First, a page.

UV Light usage in mineral collecting – A Review of a dual band light under $100!

I finally got tired of not having a UV light to use in the field. Years ago I had a nice unit with dual LW/SW and a 12v cigar lighter plug, which worked with lots of portable battery packs and in my car for those nighttime visits to classic UV locations. Sadly, this light was lost and replacing it would be a few hundred dollars.

But, you never know how much you miss something like a good UV light until it is gone. There are just so many things a UV light helps with when checking out minerals. From the visual identification to seeing if a purchased specimen is glued, a good UV light pays for itself, quickly.

I was excited to read about the improvements to UVTools.com handheld Lamp, an all in one unit with a long wave bulb and a strong short wave bulb powered by 6 watts, a decent output, for just under $100. The kit comes with the light, which requires 3D batteries, a sample of minerals to test the light with shortwave and longwave reactive specimens. Safety goggles and a cd rom with study guides and informative literature complete the package, all in all, it gives a great start to any beginner, while the advanced collector will appreciate the power this highly portable hand held unit produces. I found the LW light to be very bright and it made some of the fluorites in my collection to glow bright white/blue. The shortwave light gives a bright reaction, but typically from a distance of no more than 6 inches from the lamp. It will not light up a hillside, or even a whole flat of minerals, but it is perfect for “one on one” specimen viewing.

Below: Photos of the kit, the minerals that came with it and some UV reaction from those specimens.

UV Kit, includes the lamp, 10 mineral specimens, safety glasses and a cd full of information.

UV Kit, includes the lamp, 10 mineral specimens, safety glasses and a cd full of information. Available from http://UVTools.com

Shortwave Photo Sample two Calcite rhombs glowing bright red

Shortwave Light Sample (photo taken with Galaxy S2 Phone)

Longwave Light Sample (photo taken with Galaxy S2 Phone)

Longwave Light Sample (photo taken with Galaxy S2 Phone)

You can purchase this UV Lamp from the manufacture, directly at http://www.ultraviolet-tools.com for $99.99.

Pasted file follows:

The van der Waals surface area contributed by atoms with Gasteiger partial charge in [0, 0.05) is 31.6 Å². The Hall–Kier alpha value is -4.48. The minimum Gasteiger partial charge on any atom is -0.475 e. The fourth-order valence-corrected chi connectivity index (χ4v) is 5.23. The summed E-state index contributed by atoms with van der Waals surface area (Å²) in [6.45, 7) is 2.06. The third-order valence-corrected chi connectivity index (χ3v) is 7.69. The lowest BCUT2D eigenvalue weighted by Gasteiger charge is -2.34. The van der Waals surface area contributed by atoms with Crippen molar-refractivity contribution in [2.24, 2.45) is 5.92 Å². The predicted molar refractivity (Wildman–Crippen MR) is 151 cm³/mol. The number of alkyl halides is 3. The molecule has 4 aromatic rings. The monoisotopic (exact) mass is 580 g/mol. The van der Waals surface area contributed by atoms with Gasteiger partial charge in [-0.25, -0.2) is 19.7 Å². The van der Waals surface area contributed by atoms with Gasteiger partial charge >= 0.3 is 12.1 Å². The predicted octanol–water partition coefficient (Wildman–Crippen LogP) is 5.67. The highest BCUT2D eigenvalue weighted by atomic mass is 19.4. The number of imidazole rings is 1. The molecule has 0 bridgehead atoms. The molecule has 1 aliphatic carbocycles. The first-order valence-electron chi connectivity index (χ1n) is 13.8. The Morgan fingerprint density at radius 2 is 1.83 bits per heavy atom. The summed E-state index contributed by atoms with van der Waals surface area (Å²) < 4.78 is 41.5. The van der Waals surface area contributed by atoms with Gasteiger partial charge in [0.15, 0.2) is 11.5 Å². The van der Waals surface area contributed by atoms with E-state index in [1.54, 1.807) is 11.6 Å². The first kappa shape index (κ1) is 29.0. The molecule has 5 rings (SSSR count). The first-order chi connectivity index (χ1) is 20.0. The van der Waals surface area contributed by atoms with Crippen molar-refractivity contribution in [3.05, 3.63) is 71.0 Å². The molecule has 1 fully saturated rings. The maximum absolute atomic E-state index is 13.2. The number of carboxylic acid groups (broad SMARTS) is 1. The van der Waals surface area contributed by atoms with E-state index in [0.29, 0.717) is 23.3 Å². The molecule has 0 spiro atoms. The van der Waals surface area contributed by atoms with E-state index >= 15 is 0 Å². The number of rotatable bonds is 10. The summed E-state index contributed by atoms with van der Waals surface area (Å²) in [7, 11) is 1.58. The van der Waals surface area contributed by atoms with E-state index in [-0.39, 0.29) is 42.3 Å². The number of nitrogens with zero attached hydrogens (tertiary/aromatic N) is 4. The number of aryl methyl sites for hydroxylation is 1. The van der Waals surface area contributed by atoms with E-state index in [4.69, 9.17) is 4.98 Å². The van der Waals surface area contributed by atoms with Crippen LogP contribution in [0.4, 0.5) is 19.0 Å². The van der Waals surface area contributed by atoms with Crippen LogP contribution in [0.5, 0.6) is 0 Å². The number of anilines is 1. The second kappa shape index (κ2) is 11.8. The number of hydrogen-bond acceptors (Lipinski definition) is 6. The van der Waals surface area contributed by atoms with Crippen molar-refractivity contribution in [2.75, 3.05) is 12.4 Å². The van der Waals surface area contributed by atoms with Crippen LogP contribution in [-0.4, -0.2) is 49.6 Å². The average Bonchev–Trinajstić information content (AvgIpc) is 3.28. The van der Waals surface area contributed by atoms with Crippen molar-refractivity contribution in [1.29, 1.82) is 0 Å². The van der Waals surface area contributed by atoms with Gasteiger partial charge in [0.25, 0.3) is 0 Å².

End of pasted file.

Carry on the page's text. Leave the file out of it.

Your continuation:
There were two interesting things I learned by using this UV light. This agate deposit near my house became that much more interesting when I found out that every single piece of agate glows bright green under shortwave light. That means there is a lot of uranium in the area, which is giving the agate that color. Then, a hill over from that agate deposit, at another agate deposit, the brown crust on some of the agates was determined to be an uncommon variety of feldspar, after it was found that these crystals, in micron size, were glowing bright pink, typical of the species. You might wonder, so what, crusts of brown on agate? Well, the sweet thing is that these agates would now glow three different colors, green, pink and orange, sometimes yellow, as well. Three color rocks are what it is all about, so being able to notice the brown crusty bits on some of the agates helps identify them for further UV evaluation! It should be no surprise, those glowing agates include the local petrified palm root and what I like to call “Manix Lakebed Agate” which is a slurry of reeds, roots, rods and roughage from the lake that got silicated into a variety of translucent gel agate in shades of clear to black with red inclusions to a thick jasper-like layered wad of organics in stripes of black, red, cream and white. All of these organic masses were ripe with uranium! Several uranium deposits dot the mountains to the south, UV light is a great indicator of “hot rocks”!